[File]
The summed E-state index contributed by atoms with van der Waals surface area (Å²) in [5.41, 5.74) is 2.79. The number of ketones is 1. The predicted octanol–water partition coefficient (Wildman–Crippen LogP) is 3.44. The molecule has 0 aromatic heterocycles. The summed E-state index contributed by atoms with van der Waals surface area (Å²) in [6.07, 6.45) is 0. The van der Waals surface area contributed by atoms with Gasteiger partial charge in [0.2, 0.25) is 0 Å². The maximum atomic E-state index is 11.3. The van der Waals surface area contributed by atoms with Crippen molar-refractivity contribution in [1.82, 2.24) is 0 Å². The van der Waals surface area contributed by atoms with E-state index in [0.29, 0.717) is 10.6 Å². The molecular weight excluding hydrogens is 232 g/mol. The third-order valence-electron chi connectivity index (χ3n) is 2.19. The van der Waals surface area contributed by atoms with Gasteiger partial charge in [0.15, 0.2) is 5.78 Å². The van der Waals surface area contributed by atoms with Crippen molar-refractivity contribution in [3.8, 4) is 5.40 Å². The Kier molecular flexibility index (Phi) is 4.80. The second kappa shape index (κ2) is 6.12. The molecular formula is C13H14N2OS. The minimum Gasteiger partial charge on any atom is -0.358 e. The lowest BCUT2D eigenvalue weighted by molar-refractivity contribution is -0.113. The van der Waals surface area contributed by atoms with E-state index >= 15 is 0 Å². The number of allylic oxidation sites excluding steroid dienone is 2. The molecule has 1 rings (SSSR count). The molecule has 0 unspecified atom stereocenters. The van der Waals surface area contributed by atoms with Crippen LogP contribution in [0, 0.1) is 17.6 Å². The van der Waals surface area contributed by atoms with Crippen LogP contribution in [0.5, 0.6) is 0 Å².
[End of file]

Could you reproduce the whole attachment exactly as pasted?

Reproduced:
The summed E-state index contributed by atoms with van der Waals surface area (Å²) in [5.41, 5.74) is 2.79. The number of ketones is 1. The predicted octanol–water partition coefficient (Wildman–Crippen LogP) is 3.44. The molecule has 0 aromatic heterocycles. The summed E-state index contributed by atoms with van der Waals surface area (Å²) in [6.07, 6.45) is 0. The van der Waals surface area contributed by atoms with Gasteiger partial charge in [0.2, 0.25) is 0 Å². The maximum atomic E-state index is 11.3. The van der Waals surface area contributed by atoms with Crippen molar-refractivity contribution in [1.82, 2.24) is 0 Å². The van der Waals surface area contributed by atoms with E-state index in [0.29, 0.717) is 10.6 Å². The molecular weight excluding hydrogens is 232 g/mol. The third-order valence-electron chi connectivity index (χ3n) is 2.19. The van der Waals surface area contributed by atoms with Gasteiger partial charge in [0.15, 0.2) is 5.78 Å². The van der Waals surface area contributed by atoms with Crippen molar-refractivity contribution in [3.8, 4) is 5.40 Å². The Kier molecular flexibility index (Phi) is 4.80. The second kappa shape index (κ2) is 6.12. The molecular formula is C13H14N2OS. The minimum Gasteiger partial charge on any atom is -0.358 e. The lowest BCUT2D eigenvalue weighted by molar-refractivity contribution is -0.113. The van der Waals surface area contributed by atoms with E-state index >= 15 is 0 Å². The number of allylic oxidation sites excluding steroid dienone is 2. The molecule has 1 rings (SSSR count). The molecule has 0 unspecified atom stereocenters. The van der Waals surface area contributed by atoms with Crippen LogP contribution in [0, 0.1) is 17.6 Å². The van der Waals surface area contributed by atoms with Crippen LogP contribution in [0.5, 0.6) is 0 Å².